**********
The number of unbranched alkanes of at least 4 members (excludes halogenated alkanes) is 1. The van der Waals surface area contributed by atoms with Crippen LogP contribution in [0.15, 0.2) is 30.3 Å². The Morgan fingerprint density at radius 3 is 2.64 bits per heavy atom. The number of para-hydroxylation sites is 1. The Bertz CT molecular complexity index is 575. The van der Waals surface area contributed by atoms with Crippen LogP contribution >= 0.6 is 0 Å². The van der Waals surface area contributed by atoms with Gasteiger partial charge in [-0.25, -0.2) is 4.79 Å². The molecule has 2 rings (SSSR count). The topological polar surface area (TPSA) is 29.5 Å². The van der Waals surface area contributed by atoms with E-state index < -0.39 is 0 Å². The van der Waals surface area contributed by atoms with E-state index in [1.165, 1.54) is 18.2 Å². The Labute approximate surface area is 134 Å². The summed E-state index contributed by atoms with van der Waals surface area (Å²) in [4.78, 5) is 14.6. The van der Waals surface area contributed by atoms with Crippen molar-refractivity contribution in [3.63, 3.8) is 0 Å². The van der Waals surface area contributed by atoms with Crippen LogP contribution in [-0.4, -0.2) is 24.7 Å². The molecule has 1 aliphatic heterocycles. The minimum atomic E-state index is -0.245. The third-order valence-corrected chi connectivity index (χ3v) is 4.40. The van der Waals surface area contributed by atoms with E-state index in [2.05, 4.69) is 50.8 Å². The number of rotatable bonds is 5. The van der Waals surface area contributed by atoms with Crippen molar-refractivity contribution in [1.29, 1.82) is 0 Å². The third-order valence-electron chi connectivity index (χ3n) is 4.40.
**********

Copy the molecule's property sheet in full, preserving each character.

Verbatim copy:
The number of unbranched alkanes of at least 4 members (excludes halogenated alkanes) is 1. The van der Waals surface area contributed by atoms with Crippen LogP contribution in [0.15, 0.2) is 30.3 Å². The Morgan fingerprint density at radius 3 is 2.64 bits per heavy atom. The number of para-hydroxylation sites is 1. The Bertz CT molecular complexity index is 575. The van der Waals surface area contributed by atoms with Crippen LogP contribution >= 0.6 is 0 Å². The van der Waals surface area contributed by atoms with Gasteiger partial charge in [-0.25, -0.2) is 4.79 Å². The molecule has 2 rings (SSSR count). The topological polar surface area (TPSA) is 29.5 Å². The van der Waals surface area contributed by atoms with E-state index < -0.39 is 0 Å². The van der Waals surface area contributed by atoms with E-state index in [1.165, 1.54) is 18.2 Å². The Labute approximate surface area is 134 Å². The summed E-state index contributed by atoms with van der Waals surface area (Å²) in [4.78, 5) is 14.6. The van der Waals surface area contributed by atoms with Crippen molar-refractivity contribution in [3.63, 3.8) is 0 Å². The van der Waals surface area contributed by atoms with Crippen LogP contribution in [-0.4, -0.2) is 24.7 Å². The molecule has 1 aliphatic heterocycles. The minimum atomic E-state index is -0.245. The third-order valence-corrected chi connectivity index (χ3v) is 4.40. The van der Waals surface area contributed by atoms with E-state index in [2.05, 4.69) is 50.8 Å². The number of rotatable bonds is 5. The van der Waals surface area contributed by atoms with Crippen molar-refractivity contribution in [1.29, 1.82) is 0 Å². The third-order valence-electron chi connectivity index (χ3n) is 4.40.